• CASR Part 43 covers maintenance for GA aircraft operated in the private and airwork categories only. (Steve Hitchen)
    CASR Part 43 covers maintenance for GA aircraft operated in the private and airwork categories only. (Steve Hitchen)

Implementing simplified maintenance rules for the private and airwork categories won't be as easy as first thought according to the Aviation Maintenance Repair and Overhaul Business Association (AMROBA).

Then Deputy Prime Minister and Minister for Infrastructure and Transport Michael McCormack announced CASR Part 43 at Wagga Wagga in 2018, aimed at isolating aircraft in the private and airwork categories from the complex maintenance required for aircraft on passenger-carrying operations.

CASR Part 43 is designed to be an inspection-base system, with the primary anchor of safety being a periodic inspections to ensure the aircraft still complies with the original type certificate and any Airworthiness Directives (ADs). The rule-set is supposed to be based on the USA's Federal Aviation Regulation (FAR) Part 43, a move supported widely in the GA community.

Significantly, under Part 43, CASA would not require a maintenance organisation approval to do work on aircraft and components other than instruments and propellers. A new Inspection Authorisation (IA) would be introduced for individual engineers.

AMROBA Executive Director Ken Cannane supports the introduction of CASR Part 43, but points out it will require changes to other regulations to match how FAR Part 43 works.

"What has to be understood is that FAR Part 43 [rules] needs to be amended to fit into the whole CASR system as does CASR Part 66 need to be amended to accommodate the FAR Part 43 privileges of the licenced aircraft maintenance engineer(LAME) to fully comply with both ICAO Annex 1, Chapter 4 privileges," he told Australian Flying.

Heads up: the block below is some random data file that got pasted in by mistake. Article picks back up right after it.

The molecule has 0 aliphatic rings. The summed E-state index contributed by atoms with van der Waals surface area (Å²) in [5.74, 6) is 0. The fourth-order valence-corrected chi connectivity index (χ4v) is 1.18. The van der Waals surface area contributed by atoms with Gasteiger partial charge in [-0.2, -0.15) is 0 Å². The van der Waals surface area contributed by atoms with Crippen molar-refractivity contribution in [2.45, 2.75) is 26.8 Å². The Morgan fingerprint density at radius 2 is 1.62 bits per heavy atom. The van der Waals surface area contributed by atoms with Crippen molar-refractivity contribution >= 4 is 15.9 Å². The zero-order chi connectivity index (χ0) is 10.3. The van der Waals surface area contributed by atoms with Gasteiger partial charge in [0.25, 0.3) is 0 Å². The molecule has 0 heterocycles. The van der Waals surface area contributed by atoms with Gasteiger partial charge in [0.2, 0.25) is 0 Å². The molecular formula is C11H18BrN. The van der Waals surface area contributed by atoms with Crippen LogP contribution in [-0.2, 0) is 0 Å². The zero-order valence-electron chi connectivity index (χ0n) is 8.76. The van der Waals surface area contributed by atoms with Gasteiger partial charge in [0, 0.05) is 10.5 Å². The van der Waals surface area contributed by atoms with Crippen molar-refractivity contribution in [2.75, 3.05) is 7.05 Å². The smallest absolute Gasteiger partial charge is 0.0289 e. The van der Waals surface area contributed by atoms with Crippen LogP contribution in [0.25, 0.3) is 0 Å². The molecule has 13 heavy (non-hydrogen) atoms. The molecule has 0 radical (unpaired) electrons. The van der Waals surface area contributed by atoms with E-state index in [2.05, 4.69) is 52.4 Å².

"This change is to revert to the previous privileges held by Australian LAMEs to certify an aircraft, or part of an aircraft, as airworthy after an authorised repair, modification or installation of an engine, accessory, instrument, and/or item of equipment.

"The current privilege is to certify maintenance and issue a release to service."

Cannane also says that changes would need to be made to Australia's Airports Act 1996 to enable FAR 43 clone legislation to function as designed.

"The other major issue is that the FAA system has both approved and unapproved specialised services that may include aircraft flight clubs, flight training, aircraft airframe and powerplant repair/maintenance, aircraft charter, air taxi, air ambulance, avionics, instrument or propeller services.

"However, the FAA requires the airport operator to have a licensing or permitting process in place that provides a level of regulation and compensation satisfactory to the airport. FAA AC/5190-7, Minimum Standards for Commercial Aeronautical Activities, has very specific safety standards that have to be implemented by business authorised by the airport operator."

Consultation on CASR Part 43 was open during the December 2018 – January 2019 period, which revealed an industry divided over the impact of simpler maintenance rules for private and airwork.

Several responses to the CASA Consultation Hub cited a loss of business income and a potential lowering of safety standards as obstacles to Part 43, whilst other submissions praise the initiative as delivering practicality and cost savings to a sector currently under significant burden.

CASA has completed the policy work on Part 43 and have sent it to the Office of Parliamentary Counsel (OPC) to draft the legislation, but as yet there is no timetable for that do be done.

Following OPC, the legislation will go back to a technical working group and public consultation to finalise it before implementation.

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